Round Ball Ballistics Calculations for Muzzleloaders

The nice thing about a round ball is that it doesn't care which way you put it in the barrel. The other nice thing is that it doesn't care which 'side' comes out first as it flies through the air. This regularity greatly simplifies calculating its flight. The following program is a complete re-work of a ballistic simulator which I previously posted. The results are the same, but the user interface is much nicer, and there are more 'knobs' to twiddle.

Simulating reality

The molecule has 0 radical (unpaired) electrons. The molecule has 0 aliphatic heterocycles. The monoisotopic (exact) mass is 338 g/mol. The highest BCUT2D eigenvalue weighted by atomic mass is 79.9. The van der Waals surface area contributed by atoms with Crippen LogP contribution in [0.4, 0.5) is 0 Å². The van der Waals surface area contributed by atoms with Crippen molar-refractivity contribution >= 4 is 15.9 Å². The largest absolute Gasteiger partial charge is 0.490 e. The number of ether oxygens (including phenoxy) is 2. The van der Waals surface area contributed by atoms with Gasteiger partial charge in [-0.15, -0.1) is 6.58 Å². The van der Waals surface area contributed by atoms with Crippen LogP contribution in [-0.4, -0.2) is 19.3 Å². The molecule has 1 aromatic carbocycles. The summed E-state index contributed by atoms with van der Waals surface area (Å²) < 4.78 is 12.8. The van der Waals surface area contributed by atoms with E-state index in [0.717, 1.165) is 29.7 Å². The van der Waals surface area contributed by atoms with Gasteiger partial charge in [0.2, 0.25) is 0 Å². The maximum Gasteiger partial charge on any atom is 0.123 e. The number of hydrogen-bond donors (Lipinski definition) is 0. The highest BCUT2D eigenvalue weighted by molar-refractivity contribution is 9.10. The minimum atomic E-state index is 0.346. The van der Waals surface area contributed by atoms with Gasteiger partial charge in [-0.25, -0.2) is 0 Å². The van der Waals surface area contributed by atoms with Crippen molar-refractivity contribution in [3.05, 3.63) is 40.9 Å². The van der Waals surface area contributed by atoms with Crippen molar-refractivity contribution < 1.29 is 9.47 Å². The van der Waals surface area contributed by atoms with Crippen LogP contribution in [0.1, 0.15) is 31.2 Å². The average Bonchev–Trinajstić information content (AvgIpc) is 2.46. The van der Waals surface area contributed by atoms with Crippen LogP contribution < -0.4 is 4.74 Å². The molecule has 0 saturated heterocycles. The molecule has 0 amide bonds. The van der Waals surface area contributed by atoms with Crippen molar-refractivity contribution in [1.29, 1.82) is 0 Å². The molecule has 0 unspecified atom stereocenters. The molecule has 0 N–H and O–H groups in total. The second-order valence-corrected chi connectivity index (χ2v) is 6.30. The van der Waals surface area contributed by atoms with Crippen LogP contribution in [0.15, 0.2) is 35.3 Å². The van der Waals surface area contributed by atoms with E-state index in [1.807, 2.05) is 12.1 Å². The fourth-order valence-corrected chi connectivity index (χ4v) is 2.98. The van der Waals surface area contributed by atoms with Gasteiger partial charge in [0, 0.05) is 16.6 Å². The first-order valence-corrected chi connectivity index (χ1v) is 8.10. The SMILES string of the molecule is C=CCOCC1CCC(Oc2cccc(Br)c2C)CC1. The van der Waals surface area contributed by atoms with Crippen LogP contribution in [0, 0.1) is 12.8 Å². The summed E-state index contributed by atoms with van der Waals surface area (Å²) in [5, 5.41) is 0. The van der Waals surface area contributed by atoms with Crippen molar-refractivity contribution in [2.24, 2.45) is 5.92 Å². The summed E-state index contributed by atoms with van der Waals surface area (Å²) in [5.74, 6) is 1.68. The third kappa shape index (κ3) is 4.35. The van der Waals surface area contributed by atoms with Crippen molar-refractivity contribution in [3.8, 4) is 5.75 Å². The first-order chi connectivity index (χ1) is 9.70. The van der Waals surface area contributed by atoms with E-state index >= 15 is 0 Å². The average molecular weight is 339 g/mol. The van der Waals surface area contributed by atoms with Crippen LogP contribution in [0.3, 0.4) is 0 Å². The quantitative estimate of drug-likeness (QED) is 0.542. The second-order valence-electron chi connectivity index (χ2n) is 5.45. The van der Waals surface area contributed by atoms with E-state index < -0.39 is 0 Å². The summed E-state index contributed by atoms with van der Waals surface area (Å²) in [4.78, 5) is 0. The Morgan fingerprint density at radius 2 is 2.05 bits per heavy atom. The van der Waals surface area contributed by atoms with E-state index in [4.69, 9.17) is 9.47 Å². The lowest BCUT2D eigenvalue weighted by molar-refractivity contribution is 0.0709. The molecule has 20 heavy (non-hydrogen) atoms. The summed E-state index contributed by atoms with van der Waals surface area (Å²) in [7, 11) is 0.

This 'ballistics calculator' is a computer simulation which analyzes the behavior of a round ball in its flight from the muzzle to the target. A round ball is unique among projectiles in that its ballistic characteristics are solely dependant upon its diameter (unless it's made of something other than lead). This allows a (reasonably) simple physics model calculation to predict how it will behave, once the resistance of a "reference projectile" is known for a range of velocities. In the first decade of the 20th Century, British artillerymen made extensive measurements on the "retardation" of a 'reference' round-nosed one to three pound projectile over a wide range of velocities. These retardation (rearward forces) caused it to lose velocity over time, and this information could then be used to calculate ballistic tables. Of course, this reference projectile bears little resemblance to either a round ball or to almost any type of actual bullet, but it does tell us the relative forces as the velocity changes. Since the forces retarding the projectile depend almost entirely upon the shape of its forward face, any relatively round-fronted projectile will have at least the same relative resistance as its velocity changes. The trick is then to find (or guess) the relationship of the bullet you are interested in to the reference projectile, and this is referred to as the 'ballistic coefficient', or BC. Unfortunately, the BC is largely mythical, as even small changes in bullet design prevent any exact correspondance between it and the reference, but for our purposes, a round ball is close enough that we can use this British data with a proper 'fudge factor'. I performed a number of real-world measurements to come up with this factor, and the output of this simulator is reasonably accurate.